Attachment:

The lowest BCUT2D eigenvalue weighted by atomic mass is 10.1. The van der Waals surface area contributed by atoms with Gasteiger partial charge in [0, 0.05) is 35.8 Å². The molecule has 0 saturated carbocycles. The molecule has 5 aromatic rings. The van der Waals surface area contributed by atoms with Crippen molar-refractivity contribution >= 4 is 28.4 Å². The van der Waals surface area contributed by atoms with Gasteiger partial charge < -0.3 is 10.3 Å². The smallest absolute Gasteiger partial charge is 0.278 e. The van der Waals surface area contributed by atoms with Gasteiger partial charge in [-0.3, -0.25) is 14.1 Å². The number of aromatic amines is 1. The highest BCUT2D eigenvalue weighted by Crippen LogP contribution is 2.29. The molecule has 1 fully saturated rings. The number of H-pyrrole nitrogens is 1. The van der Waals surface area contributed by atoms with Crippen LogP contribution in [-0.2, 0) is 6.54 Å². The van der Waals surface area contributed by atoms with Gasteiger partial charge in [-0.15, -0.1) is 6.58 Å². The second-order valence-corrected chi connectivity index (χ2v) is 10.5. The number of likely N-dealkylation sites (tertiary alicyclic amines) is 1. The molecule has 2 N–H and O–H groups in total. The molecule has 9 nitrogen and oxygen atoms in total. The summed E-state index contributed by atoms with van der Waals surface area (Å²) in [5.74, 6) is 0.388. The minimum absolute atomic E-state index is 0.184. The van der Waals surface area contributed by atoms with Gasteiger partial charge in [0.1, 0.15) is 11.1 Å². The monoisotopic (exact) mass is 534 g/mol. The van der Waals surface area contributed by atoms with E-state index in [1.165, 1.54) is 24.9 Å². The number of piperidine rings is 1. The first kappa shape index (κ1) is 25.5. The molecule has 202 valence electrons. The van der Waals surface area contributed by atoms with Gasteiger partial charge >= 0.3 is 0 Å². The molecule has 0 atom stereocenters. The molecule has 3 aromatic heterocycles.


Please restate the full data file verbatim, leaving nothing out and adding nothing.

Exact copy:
The lowest BCUT2D eigenvalue weighted by atomic mass is 10.1. The van der Waals surface area contributed by atoms with Gasteiger partial charge in [0, 0.05) is 35.8 Å². The molecule has 0 saturated carbocycles. The molecule has 5 aromatic rings. The van der Waals surface area contributed by atoms with Crippen molar-refractivity contribution >= 4 is 28.4 Å². The van der Waals surface area contributed by atoms with Gasteiger partial charge < -0.3 is 10.3 Å². The smallest absolute Gasteiger partial charge is 0.278 e. The van der Waals surface area contributed by atoms with Gasteiger partial charge in [-0.3, -0.25) is 14.1 Å². The number of aromatic amines is 1. The highest BCUT2D eigenvalue weighted by Crippen LogP contribution is 2.29. The molecule has 1 fully saturated rings. The number of H-pyrrole nitrogens is 1. The van der Waals surface area contributed by atoms with Crippen LogP contribution in [-0.2, 0) is 6.54 Å². The van der Waals surface area contributed by atoms with Gasteiger partial charge in [-0.15, -0.1) is 6.58 Å². The second-order valence-corrected chi connectivity index (χ2v) is 10.5. The number of likely N-dealkylation sites (tertiary alicyclic amines) is 1. The molecule has 2 N–H and O–H groups in total. The molecule has 9 nitrogen and oxygen atoms in total. The summed E-state index contributed by atoms with van der Waals surface area (Å²) in [5.74, 6) is 0.388. The minimum absolute atomic E-state index is 0.184. The van der Waals surface area contributed by atoms with Gasteiger partial charge in [0.1, 0.15) is 11.1 Å². The monoisotopic (exact) mass is 534 g/mol. The van der Waals surface area contributed by atoms with E-state index in [1.165, 1.54) is 24.9 Å². The number of piperidine rings is 1. The first kappa shape index (κ1) is 25.5. The molecule has 202 valence electrons. The van der Waals surface area contributed by atoms with Gasteiger partial charge >= 0.3 is 0 Å². The molecule has 0 atom stereocenters. The molecule has 3 aromatic heterocycles.